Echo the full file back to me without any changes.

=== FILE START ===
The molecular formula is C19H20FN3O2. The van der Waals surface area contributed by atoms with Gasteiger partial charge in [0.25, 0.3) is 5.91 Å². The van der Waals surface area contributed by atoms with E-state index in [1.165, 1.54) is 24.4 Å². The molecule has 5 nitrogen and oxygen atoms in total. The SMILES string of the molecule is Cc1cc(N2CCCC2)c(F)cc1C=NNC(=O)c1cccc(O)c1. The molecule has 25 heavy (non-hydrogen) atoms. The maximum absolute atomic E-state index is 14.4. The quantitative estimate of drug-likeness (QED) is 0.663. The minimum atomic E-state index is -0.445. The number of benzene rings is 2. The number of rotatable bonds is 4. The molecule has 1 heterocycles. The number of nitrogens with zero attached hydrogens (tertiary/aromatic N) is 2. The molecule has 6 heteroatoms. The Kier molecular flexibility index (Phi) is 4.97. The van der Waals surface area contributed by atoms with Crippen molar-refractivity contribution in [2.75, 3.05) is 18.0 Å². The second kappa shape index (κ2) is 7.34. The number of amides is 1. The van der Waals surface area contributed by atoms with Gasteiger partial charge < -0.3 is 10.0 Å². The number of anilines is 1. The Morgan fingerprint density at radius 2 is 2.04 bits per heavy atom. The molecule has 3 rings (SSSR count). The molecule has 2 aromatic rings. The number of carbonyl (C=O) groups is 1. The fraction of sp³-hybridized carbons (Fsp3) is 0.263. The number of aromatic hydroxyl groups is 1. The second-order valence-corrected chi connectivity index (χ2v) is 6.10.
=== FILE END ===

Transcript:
The molecular formula is C19H20FN3O2. The van der Waals surface area contributed by atoms with Gasteiger partial charge in [0.25, 0.3) is 5.91 Å². The van der Waals surface area contributed by atoms with E-state index in [1.165, 1.54) is 24.4 Å². The molecule has 5 nitrogen and oxygen atoms in total. The SMILES string of the molecule is Cc1cc(N2CCCC2)c(F)cc1C=NNC(=O)c1cccc(O)c1. The molecule has 25 heavy (non-hydrogen) atoms. The maximum absolute atomic E-state index is 14.4. The quantitative estimate of drug-likeness (QED) is 0.663. The minimum atomic E-state index is -0.445. The number of benzene rings is 2. The number of rotatable bonds is 4. The molecule has 1 heterocycles. The number of nitrogens with zero attached hydrogens (tertiary/aromatic N) is 2. The molecule has 6 heteroatoms. The Kier molecular flexibility index (Phi) is 4.97. The van der Waals surface area contributed by atoms with Crippen molar-refractivity contribution in [2.75, 3.05) is 18.0 Å². The second kappa shape index (κ2) is 7.34. The number of amides is 1. The van der Waals surface area contributed by atoms with Gasteiger partial charge < -0.3 is 10.0 Å². The number of anilines is 1. The Morgan fingerprint density at radius 2 is 2.04 bits per heavy atom. The molecule has 3 rings (SSSR count). The molecule has 2 aromatic rings. The number of carbonyl (C=O) groups is 1. The fraction of sp³-hybridized carbons (Fsp3) is 0.263. The number of aromatic hydroxyl groups is 1. The second-order valence-corrected chi connectivity index (χ2v) is 6.10.